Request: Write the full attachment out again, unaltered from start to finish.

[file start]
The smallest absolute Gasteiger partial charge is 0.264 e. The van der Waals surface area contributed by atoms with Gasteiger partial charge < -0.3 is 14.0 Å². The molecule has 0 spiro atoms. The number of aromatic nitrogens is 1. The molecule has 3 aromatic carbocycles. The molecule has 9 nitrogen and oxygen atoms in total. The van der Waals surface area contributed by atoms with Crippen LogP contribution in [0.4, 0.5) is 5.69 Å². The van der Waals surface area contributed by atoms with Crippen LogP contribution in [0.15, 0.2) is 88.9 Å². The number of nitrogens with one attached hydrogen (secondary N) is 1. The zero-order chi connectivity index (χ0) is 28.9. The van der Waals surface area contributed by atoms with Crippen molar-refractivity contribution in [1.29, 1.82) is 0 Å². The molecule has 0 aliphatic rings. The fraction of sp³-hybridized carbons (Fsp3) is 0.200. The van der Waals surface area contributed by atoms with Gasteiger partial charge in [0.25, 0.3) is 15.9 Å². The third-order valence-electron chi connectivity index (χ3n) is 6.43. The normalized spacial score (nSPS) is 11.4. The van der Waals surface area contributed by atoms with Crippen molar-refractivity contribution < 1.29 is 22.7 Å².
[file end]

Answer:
The smallest absolute Gasteiger partial charge is 0.264 e. The van der Waals surface area contributed by atoms with Gasteiger partial charge < -0.3 is 14.0 Å². The molecule has 0 spiro atoms. The number of aromatic nitrogens is 1. The molecule has 3 aromatic carbocycles. The molecule has 9 nitrogen and oxygen atoms in total. The van der Waals surface area contributed by atoms with Crippen LogP contribution in [0.4, 0.5) is 5.69 Å². The van der Waals surface area contributed by atoms with Crippen LogP contribution in [0.15, 0.2) is 88.9 Å². The number of nitrogens with one attached hydrogen (secondary N) is 1. The zero-order chi connectivity index (χ0) is 28.9. The van der Waals surface area contributed by atoms with Crippen molar-refractivity contribution in [1.29, 1.82) is 0 Å². The molecule has 0 aliphatic rings. The fraction of sp³-hybridized carbons (Fsp3) is 0.200. The van der Waals surface area contributed by atoms with Gasteiger partial charge in [0.25, 0.3) is 15.9 Å². The third-order valence-electron chi connectivity index (χ3n) is 6.43. The normalized spacial score (nSPS) is 11.4. The van der Waals surface area contributed by atoms with Crippen molar-refractivity contribution < 1.29 is 22.7 Å².